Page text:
Cytarabine (Ara-C®)

About This Drug

Cytarabine is used to treat cancer. It is given in the vein (IV), as an injection under the skin (subcutaneously), and as an injection into the fluid that surrounds the brain and spinal cord (intrathecal).

Possible Side Effects

  • Bone marrow suppression. This is a decrease in the number of white blood cells, red blood cells, and platelets. This may raise your risk of infection, make you tired and weak (fatigue), and raise your risk of bleeding.
  • Nausea and throwing up (vomiting)
  • Decreased appetite (decreased hunger)
  • Loose bowel movements (diarrhea)
  • Soreness of the mouth and throat. You may have red areas, white patches, or sores that hurt.
  • Anal sores or swelling (inflammation)
  • Pain or swelling at injection site
  • Abnormal bleeding – symptoms may be coughing up blood, throwing up blood (may look like coffee grounds), red or black tarry bowel movements, abnormally heavy menstrual flow, nosebleeds or any other unusual bleeding
  • Severe infections, including viral, bacterial and fungal which can be life-threatening
  • Fever
  • Rash
  • Muscle and bone pain
  • Changes in your liver function which can cause liver failure

Note: Not all possible side effects are included above.

Warnings and Precautions

  • Severe bone marrow suppression, which can be life-threatening.
  • Severe infections, including viral, bacterial and fungal, which can be life-threatening.
  • Changes in your central nervous system can happen which can be life-threatening. The central nervous system is made up of your brain and spinal cord. You could have changes in your gait, feel extreme tiredness, agitation, confusion, hallucinations (see or hear things that are not there), trouble understanding or speaking, loss of control of your bowels or bladder, eyesight changes, numbness or lack of strength to your arms, legs, face, or body, and coma. If you start to have any of these symptoms let your doctor know right away. 
  • Swelling (inflammation) in the colon and other severe gastrointestinal complications which can be life-threatening symptoms may be loose bowel movements (diarrhea) stomach cramping, and sometimes blood in the bowel movements.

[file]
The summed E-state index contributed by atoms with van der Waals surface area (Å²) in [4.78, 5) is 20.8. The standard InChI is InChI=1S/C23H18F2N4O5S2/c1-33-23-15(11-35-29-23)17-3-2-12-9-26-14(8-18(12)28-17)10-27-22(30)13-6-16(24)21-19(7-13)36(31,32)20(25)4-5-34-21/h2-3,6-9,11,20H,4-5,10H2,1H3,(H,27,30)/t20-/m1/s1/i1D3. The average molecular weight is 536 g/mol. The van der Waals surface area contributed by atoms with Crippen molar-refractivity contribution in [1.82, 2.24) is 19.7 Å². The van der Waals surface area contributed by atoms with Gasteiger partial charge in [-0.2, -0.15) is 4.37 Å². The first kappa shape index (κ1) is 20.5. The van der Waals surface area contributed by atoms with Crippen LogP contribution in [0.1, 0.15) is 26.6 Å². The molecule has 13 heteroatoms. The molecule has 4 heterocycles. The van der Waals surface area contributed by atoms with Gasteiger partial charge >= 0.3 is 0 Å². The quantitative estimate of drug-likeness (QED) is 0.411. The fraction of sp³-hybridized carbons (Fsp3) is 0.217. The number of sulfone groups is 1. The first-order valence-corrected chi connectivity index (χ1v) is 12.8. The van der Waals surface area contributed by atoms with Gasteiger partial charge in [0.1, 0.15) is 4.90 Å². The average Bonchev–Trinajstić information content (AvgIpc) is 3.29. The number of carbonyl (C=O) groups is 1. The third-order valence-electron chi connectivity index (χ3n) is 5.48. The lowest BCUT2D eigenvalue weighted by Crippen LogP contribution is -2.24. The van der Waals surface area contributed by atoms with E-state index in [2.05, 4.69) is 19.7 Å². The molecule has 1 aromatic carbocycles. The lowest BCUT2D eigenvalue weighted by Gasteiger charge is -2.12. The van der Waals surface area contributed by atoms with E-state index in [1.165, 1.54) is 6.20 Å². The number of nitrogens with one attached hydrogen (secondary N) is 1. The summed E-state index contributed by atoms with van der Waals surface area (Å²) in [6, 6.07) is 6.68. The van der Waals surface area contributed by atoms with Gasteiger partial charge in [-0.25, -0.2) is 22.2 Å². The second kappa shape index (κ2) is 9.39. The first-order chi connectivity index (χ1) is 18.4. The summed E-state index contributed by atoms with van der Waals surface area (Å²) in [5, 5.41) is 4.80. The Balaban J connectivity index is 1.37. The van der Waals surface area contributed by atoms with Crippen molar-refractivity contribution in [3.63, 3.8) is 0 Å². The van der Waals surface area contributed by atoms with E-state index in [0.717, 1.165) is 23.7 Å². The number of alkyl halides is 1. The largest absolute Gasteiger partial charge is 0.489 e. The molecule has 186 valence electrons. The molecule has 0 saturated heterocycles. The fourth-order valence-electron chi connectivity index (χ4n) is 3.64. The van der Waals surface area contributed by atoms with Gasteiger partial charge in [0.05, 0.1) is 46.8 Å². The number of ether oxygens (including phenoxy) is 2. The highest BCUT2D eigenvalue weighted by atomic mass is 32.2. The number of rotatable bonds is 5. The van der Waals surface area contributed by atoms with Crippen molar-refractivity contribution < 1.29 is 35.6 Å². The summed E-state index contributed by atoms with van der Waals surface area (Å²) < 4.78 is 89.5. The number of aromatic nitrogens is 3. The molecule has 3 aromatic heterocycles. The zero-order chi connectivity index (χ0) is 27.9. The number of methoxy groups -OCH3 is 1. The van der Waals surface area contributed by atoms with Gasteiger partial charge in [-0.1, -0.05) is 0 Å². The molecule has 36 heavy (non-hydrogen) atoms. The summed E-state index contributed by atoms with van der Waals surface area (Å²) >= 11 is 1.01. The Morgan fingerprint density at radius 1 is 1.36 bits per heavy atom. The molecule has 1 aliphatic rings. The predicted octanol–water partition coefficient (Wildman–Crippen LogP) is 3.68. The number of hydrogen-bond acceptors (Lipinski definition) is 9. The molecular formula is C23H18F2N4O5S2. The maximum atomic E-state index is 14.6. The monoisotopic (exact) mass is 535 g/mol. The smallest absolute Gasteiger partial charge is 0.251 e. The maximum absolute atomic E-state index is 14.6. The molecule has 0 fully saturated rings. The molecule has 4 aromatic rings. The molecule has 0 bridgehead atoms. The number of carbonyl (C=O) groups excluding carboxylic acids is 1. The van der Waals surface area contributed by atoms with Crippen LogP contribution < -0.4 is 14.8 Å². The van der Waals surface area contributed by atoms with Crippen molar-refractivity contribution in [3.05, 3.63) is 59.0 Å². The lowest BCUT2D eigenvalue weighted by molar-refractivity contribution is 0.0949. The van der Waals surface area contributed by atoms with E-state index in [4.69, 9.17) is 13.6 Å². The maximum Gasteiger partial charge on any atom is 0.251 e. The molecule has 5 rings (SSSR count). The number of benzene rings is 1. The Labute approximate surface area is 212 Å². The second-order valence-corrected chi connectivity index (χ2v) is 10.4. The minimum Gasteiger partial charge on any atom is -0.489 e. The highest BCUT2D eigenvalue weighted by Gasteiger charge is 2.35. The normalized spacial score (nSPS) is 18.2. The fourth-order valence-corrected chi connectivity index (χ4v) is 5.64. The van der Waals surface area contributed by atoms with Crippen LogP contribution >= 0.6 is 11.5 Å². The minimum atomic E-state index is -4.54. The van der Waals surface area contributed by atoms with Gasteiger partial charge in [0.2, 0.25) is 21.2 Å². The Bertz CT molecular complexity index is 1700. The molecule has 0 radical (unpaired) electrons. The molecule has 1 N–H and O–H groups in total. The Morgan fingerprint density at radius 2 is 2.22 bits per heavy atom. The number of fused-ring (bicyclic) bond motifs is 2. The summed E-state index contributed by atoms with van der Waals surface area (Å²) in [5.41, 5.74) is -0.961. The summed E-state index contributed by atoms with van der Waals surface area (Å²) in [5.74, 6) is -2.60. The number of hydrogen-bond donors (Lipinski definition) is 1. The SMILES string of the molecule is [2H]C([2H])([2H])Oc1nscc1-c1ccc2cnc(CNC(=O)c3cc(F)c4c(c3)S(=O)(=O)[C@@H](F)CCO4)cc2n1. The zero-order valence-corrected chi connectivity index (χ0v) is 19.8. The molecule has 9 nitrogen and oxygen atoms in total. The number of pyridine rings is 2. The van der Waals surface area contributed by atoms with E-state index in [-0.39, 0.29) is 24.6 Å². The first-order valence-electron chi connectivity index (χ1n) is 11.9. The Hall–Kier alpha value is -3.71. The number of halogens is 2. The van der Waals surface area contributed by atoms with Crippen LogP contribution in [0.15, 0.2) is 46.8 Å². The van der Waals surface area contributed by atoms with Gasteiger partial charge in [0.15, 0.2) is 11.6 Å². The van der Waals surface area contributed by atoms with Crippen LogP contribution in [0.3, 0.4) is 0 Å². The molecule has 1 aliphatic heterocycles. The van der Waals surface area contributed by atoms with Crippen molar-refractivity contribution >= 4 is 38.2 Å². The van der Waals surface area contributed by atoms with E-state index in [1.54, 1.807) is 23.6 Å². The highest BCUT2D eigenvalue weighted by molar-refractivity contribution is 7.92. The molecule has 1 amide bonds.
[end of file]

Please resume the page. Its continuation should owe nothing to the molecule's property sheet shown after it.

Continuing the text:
• Inflammation (swelling) of the lungs which can be life-threatening. You may have a dry cough or trouble breathing.
  • Eye irritation. You may have watery eyes. Your eyes and eye lids may become red and painful. This may happen when cytarabine is given at high doses. 
  • Severe allergic skin reaction. You may develop blisters on your skin that are filled with fluid or a severe red rash all over your body that may be painful.
  • Hair loss. Hair loss is often temporary, although with certain medicine, hair loss can sometimes be permanent. Hair loss may happen suddenly or gradually. If you lose hair, you may lose it from your head, face, armpits, pubic area, chest, and/or legs. You may also notice your hair getting thin.
  • Tumor lysis syndrome: This drug may act on the cancer cells very quickly. This may affect how your kidneys work.
  • Inflammation of your pancreas.
  • A syndrome can happen 6-12 hours after you get this drug causing fever, muscle and bone pain, chest pain, a raised red rash, eye inflammation and irritation. If you get any of these symptoms let your doctor and/or nurse right away.
  • These side effects may be more severe if you are receiving high doses of this medication.

Note: Some of the side effects above are very rare. If you have concerns and/or questions, please discuss them with your medical team.

Important Information

  • This drug may be present in the saliva, tears, sweat, urine, stool, vomit, semen, and vaginal secretions. Talk to your doctor and/or your nurse about the necessary precautions to take during this time. 
  • If you are getting this drug by injection into the fluid that surrounds the brain and spinal cord (intrathecal), your side effects might be different than those listed above. Please talk to your doctor about these side effects.

Treating Side Effects

  • Manage tiredness by pacing your activities for the day.
  • Be sure to include periods of rest between energy-draining activities.
  • To decrease the risk of infection, wash your hands regularly.
  • Avoid close contact with people who have a cold, the flu, or other infections.
  • Take your temperature as your doctor or nurse tells you, and whenever you feel like you may have a fever.
  • To help decrease the risk of bleeding, use a soft toothbrush. Check with your nurse before using dental floss.
  • Be very careful when using knives or tools.
  • Use an electric shaver instead of a razor.
  • Drink plenty of fluids (a minimum of eight glasses per day is recommended).
  • If you throw up or have loose bowel movements, you should drink more fluids so that you do not become dehydrated (lack of water in the body from losing too much fluid).
  • To help with nausea and vomiting, eat small, frequent meals instead of three large meals a day. Choose foods and drinks that are at room temperature. Ask your nurse or doctor about other helpful tips and medicine that is available to help stop or lessen these symptoms.
  • If you have diarrhea, eat low-fiber foods that are high in protein and calories and avoid foods that can irritate your digestive tracts or lead to cramping.
  • Ask your nurse or doctor about medicine that can lessen or stop your diarrhea.